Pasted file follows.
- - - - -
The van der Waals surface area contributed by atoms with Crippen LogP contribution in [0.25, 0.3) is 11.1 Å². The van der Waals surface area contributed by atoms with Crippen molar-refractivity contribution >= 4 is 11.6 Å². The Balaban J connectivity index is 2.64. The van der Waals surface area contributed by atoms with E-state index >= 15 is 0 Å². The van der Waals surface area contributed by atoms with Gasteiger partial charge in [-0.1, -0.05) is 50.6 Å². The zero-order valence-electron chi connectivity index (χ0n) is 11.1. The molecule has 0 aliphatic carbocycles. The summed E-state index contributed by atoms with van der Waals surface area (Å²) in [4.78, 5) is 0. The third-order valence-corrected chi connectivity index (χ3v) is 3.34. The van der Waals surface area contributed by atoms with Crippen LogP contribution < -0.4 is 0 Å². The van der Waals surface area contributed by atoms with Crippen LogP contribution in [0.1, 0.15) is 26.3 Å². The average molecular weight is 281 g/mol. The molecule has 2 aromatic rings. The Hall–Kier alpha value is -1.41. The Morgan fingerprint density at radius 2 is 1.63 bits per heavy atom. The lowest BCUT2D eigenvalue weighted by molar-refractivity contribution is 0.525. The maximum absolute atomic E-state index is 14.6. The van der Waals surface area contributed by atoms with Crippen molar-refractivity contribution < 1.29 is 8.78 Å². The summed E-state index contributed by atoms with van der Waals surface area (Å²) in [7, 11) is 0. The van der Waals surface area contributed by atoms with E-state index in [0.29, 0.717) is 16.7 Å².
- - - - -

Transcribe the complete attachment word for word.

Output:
The van der Waals surface area contributed by atoms with Crippen LogP contribution in [0.25, 0.3) is 11.1 Å². The van der Waals surface area contributed by atoms with Crippen molar-refractivity contribution >= 4 is 11.6 Å². The Balaban J connectivity index is 2.64. The van der Waals surface area contributed by atoms with E-state index >= 15 is 0 Å². The van der Waals surface area contributed by atoms with Gasteiger partial charge in [-0.1, -0.05) is 50.6 Å². The zero-order valence-electron chi connectivity index (χ0n) is 11.1. The molecule has 0 aliphatic carbocycles. The summed E-state index contributed by atoms with van der Waals surface area (Å²) in [4.78, 5) is 0. The third-order valence-corrected chi connectivity index (χ3v) is 3.34. The van der Waals surface area contributed by atoms with Crippen LogP contribution < -0.4 is 0 Å². The van der Waals surface area contributed by atoms with Crippen LogP contribution in [0.1, 0.15) is 26.3 Å². The average molecular weight is 281 g/mol. The molecule has 2 aromatic rings. The Hall–Kier alpha value is -1.41. The Morgan fingerprint density at radius 2 is 1.63 bits per heavy atom. The lowest BCUT2D eigenvalue weighted by molar-refractivity contribution is 0.525. The maximum absolute atomic E-state index is 14.6. The van der Waals surface area contributed by atoms with Crippen molar-refractivity contribution < 1.29 is 8.78 Å². The summed E-state index contributed by atoms with van der Waals surface area (Å²) in [7, 11) is 0. The van der Waals surface area contributed by atoms with E-state index in [0.29, 0.717) is 16.7 Å².